On nights like this, I thank those monks who were like brothers to me for this simple practice of having hot water ready and waiting to brew a cup of liquid comfort.

The hot water steams up the glass teapot and the tea bags float as I stir in the honey. Moving the tea bags around to saturate them, I watch the flowers gradually open and smell the aroma of those flowers throughout the kitchen.

I think fondly of my daughter who gifted the tea to me and wonder how she is this early morning. I also think of my youngest daughter who is serving in the Navy and who I had talked with earlier in the evening.

She had just left the previous week for San Diego and then will move on after three months for a ten month deployment aboard a destroyer in the Persian Gulf. This is the first time since she was born that she will be away from me for such a long period of time.

As I write, my eyes well up and tears begin to run down my cheeks as I miss her so intensely that I have to catch my breath.

I pick up my glass, take another drink, dry my cheeks and write.

As the tea steeps, I sit and write on my iPad. I set the teapot down on the black granite hearth next to me and enjoy the contrast of the drops of condensation that have formed on the lid. They are sparkling in the light like stars on the black backdrop of the fireplace.

I pour myself more tea and smell that bouquet fill the air around me. Suddenly, I feel some sense of peace again as memories of blooming fruit trees in my grandparent’s orchard flood my thoughts.

For a moment I let myself drift back to those summers as a child spent in the gardens and orchards of my mother’s family homestead. I remember lilacs and wild strawberries and huge, sweet peonies that smelled otherworldly and bowed their heavy heads when the warm rain fell on them.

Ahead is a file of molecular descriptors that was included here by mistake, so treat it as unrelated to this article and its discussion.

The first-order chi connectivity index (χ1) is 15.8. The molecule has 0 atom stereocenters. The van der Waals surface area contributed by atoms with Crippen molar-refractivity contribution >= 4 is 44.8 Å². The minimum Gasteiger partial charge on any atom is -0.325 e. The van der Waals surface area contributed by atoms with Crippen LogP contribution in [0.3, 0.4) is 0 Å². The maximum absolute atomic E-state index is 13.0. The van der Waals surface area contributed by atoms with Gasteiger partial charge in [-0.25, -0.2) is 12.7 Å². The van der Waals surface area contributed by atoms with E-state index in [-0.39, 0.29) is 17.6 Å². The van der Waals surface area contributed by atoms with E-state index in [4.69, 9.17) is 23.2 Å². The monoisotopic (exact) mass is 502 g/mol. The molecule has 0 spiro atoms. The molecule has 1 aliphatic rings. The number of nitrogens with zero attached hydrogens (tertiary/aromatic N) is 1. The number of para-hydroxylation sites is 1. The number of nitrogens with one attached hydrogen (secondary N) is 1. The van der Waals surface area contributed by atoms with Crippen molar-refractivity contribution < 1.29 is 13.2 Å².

All of those people and places only exist in my memories now.

I take another sip of tea as I think that I am now the end of a generational chain and my daughters are the links that continue that chain into the future.

Death always seems too close in the early hours of the morning. And so I drink more tea.

My tea is cooling now and with the change in temperature comes different characteristics to the scent and taste. The sweetness of the honey becomes more prominent as the tea becomes stronger and more gold in color. There is a slightly acrid flavor under the floral taste.

Time has a way of doing this to not only tea, but to life in general. The sweetness becomes more pronounced if only because we know the value of all we have and how short years truly are.

And yet there is a that underlying hint of decay and bitterness that comes with years of hopes unfulfilled and dreams that have vanished.

There is also the sense of ending—just as the tea in the pot nears the bottom, so it is with our lives as we age. We can still taste the sweetness of memory on our tongues, but we know full well that everything is impermanent, including ourselves.

And so I drink my tea the same way I live my life: trying to appreciate it in the moment and not dwell on the time when it will be finished.

I can feel my eyes staring to get a bit heavy as I sit and write and I think about the hidden gift of insomnia. How the quiet space it makes in a busy life can bring time for tea and reflection.

How, once I quit fighting it and make peace with the idea that sleep will be elusive tonight, I relax and enjoy the solitude, my tea and my thoughts.

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Assistant Editor: Karissa Kneeland / Editor: Catherine Monkman

{Photos via flickr.}